The rates of grade ≥ 3 toxicity were 26 and 51%, for acute and late toxicity respectively. The late side-effect rate is in the higher range of what is previously published. In a review article by Dionisi et al. including 3766 patients from 39 different re-irradiation studies in HNC, the pooled acute and late toxicity rates grade ≥ 3 were 32 and 29.3%, respectively . One contributing factor to the high rates of late toxicity in the current study could be the relatively long follow-up. It is reasonable to assume that a longer follow-up time will detect more late toxicity and could be a reason for the lower toxicity rate in studies with shorter follow-up time [8, 18] compared to the current study. However, another contributing factor to the seemingly high rates of late toxicity could be our strict definition of re-irradiation. Patients with overlapping volumes in the low-dose area only are not included in our cohort, but only patients treated with ≥60 Gy at primary treatment and an overlapping dose of ≥40 Gy at re-irradiation. Previous studies have included also patients with overlapping volumes of lower doses. One could assume that these studies would detect less severe toxicity and lower rates of severe toxicity in the studied populations. Thus, our findings imply that late side effects in re-irradiated HNC patients is a greater problem than previous studies have suggested. Grade 5 toxicity was in level with other published data .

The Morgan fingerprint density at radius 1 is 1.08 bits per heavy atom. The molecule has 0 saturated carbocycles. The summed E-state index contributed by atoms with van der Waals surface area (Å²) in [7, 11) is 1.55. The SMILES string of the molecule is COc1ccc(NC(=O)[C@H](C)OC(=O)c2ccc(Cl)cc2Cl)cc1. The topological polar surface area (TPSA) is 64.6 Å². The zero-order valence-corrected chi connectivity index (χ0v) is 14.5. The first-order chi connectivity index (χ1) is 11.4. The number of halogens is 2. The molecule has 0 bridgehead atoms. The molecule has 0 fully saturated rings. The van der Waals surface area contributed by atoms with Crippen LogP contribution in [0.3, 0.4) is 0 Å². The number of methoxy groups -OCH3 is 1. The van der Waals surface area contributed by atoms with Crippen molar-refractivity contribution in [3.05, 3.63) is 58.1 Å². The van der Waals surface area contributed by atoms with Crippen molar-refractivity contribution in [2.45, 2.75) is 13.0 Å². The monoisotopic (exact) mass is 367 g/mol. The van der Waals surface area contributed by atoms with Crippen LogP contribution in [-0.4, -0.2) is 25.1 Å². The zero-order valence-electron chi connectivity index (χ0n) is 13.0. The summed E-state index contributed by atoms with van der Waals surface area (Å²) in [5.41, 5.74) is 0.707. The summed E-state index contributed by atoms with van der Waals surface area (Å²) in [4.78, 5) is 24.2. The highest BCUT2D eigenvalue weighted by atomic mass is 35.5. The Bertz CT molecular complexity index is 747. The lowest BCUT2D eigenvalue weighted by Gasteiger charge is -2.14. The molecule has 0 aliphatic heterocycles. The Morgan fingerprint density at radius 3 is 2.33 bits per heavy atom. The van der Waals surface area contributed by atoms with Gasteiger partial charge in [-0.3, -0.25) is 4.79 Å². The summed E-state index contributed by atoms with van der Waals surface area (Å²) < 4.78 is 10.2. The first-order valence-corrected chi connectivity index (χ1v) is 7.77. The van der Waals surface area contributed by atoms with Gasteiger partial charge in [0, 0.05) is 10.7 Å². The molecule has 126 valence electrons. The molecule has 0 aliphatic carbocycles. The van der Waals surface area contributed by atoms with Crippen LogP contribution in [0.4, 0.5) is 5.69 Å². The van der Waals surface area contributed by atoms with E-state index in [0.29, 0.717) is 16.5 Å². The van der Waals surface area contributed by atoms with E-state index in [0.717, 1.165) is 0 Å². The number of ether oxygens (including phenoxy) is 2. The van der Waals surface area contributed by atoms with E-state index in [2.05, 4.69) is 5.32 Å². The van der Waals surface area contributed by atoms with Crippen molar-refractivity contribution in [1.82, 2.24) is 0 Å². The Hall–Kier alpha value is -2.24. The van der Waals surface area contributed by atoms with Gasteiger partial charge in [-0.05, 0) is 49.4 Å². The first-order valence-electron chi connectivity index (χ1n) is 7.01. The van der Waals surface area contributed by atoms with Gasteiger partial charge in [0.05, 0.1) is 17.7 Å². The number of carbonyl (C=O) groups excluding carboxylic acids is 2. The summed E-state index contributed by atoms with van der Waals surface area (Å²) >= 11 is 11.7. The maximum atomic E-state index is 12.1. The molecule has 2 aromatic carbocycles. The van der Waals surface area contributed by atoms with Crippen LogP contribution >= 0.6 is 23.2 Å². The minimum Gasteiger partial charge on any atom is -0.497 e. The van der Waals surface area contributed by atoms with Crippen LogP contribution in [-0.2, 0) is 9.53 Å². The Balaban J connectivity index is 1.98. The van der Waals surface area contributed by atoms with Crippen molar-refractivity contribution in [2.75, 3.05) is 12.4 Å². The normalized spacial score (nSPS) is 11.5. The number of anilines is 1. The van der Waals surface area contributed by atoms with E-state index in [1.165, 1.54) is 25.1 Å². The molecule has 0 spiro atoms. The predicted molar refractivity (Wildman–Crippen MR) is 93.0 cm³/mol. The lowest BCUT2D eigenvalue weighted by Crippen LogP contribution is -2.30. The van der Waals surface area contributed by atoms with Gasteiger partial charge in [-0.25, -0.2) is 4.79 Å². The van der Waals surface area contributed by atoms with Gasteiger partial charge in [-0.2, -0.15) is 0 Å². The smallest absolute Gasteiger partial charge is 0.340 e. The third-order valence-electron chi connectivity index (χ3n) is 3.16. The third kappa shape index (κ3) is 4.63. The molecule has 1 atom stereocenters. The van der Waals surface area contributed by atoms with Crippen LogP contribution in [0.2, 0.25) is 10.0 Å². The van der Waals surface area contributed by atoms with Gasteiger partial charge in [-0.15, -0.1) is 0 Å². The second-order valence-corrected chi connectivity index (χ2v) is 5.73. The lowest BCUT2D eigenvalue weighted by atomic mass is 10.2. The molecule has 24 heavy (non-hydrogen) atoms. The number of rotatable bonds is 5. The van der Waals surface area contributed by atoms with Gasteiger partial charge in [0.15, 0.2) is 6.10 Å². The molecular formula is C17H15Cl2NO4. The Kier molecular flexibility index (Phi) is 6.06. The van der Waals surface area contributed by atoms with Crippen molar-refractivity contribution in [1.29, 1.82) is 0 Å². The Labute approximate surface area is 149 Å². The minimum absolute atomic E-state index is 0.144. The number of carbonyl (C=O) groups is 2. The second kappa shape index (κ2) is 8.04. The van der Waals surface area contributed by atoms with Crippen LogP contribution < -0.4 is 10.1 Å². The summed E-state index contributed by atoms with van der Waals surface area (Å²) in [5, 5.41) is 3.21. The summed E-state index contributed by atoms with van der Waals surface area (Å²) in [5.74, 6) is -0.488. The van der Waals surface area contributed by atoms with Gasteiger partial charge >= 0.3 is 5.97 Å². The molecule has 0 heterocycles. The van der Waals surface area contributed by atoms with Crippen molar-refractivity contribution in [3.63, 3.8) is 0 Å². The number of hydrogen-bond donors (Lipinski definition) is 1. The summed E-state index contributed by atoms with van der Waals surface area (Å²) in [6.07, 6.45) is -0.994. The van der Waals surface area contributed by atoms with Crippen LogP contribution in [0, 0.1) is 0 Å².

Several other groups have shown that re-irradiation is a treatment option for selected patients with recurrent or secondary primary HNC [8,9,10], but selecting patients for re-irradiation is challenging. Some prognostic factors have been identified: patients with a longer time interval between primary treatment and re-irradiation have better prognosis [24, 26], the absence of organ dysfunction (feeding tube or tracheostomy dependence) is favourable [8, 27], and higher doses at re-irradiation yield better outcomes [14, 24]. There are also various tools available to help guide clinicians in their decision making. Tanvetyanon et al. suggested a nomogram for predicting 24-month survival probability , and Ward et al. have constructed a nomogram for predicting severe late toxicity at two years after re-irradiation . In the latter study it was suggested that late toxicity may be more dependent on patient- and disease factors than modifiable factors, since they found that dose, volume and fractionation had no significant impact on toxicity. However, with a more appropriate choice of volume parameter, based on the accumulated dose distribution, their conclusions may have been different; they only consider whether the patients have received elective node irradiation or not, rather than evaluating the actual overlapping volumes. In coherence with these results we find no correlation with the size of the PTV at re-irradiation and the toxicity rates. However, when investigating the actual re-treated volume, the overlapping volume, this was found to increase the rate of acute toxicity. This supports the hypothesis that the overlapping volume is a more appropriate volume to evaluate than the PTV in the re-irradiation setting. We are currently exploring the acute and late side effects in re-irradiation for HNC in more detail and investigate the relation to cumulative doses and different organs at risk. The results will be the subject of an accompanying publication.